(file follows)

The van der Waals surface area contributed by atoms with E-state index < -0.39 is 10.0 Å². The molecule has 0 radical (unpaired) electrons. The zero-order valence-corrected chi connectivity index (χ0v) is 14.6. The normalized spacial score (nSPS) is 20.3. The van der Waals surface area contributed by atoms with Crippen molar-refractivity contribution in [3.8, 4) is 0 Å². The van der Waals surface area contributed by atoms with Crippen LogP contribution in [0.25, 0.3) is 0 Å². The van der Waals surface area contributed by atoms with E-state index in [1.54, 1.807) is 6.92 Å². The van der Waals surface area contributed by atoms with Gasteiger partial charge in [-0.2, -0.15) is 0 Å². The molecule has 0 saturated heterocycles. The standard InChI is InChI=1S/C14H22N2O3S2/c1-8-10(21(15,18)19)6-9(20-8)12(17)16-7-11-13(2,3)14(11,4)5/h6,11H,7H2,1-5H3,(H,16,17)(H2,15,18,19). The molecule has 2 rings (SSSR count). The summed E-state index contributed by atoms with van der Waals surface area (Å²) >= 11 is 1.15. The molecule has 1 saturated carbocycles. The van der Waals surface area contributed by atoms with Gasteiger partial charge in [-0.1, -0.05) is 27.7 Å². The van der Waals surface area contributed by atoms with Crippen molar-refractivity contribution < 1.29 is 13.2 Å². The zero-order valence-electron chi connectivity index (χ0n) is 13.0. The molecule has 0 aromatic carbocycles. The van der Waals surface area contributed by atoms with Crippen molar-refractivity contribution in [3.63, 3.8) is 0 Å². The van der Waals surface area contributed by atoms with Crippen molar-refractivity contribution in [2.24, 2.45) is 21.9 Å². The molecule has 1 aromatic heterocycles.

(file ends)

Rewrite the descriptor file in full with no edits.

The van der Waals surface area contributed by atoms with E-state index < -0.39 is 10.0 Å². The molecule has 0 radical (unpaired) electrons. The zero-order valence-corrected chi connectivity index (χ0v) is 14.6. The normalized spacial score (nSPS) is 20.3. The van der Waals surface area contributed by atoms with Crippen molar-refractivity contribution in [3.8, 4) is 0 Å². The van der Waals surface area contributed by atoms with Crippen LogP contribution in [0.25, 0.3) is 0 Å². The van der Waals surface area contributed by atoms with E-state index in [1.54, 1.807) is 6.92 Å². The van der Waals surface area contributed by atoms with Gasteiger partial charge in [-0.2, -0.15) is 0 Å². The molecule has 0 saturated heterocycles. The standard InChI is InChI=1S/C14H22N2O3S2/c1-8-10(21(15,18)19)6-9(20-8)12(17)16-7-11-13(2,3)14(11,4)5/h6,11H,7H2,1-5H3,(H,16,17)(H2,15,18,19). The molecule has 2 rings (SSSR count). The summed E-state index contributed by atoms with van der Waals surface area (Å²) >= 11 is 1.15. The molecule has 1 saturated carbocycles. The van der Waals surface area contributed by atoms with Gasteiger partial charge in [-0.1, -0.05) is 27.7 Å². The van der Waals surface area contributed by atoms with Crippen molar-refractivity contribution < 1.29 is 13.2 Å². The zero-order valence-electron chi connectivity index (χ0n) is 13.0. The molecule has 0 aromatic carbocycles. The van der Waals surface area contributed by atoms with Crippen molar-refractivity contribution in [3.63, 3.8) is 0 Å². The van der Waals surface area contributed by atoms with Crippen molar-refractivity contribution in [2.24, 2.45) is 21.9 Å². The molecule has 1 aromatic heterocycles.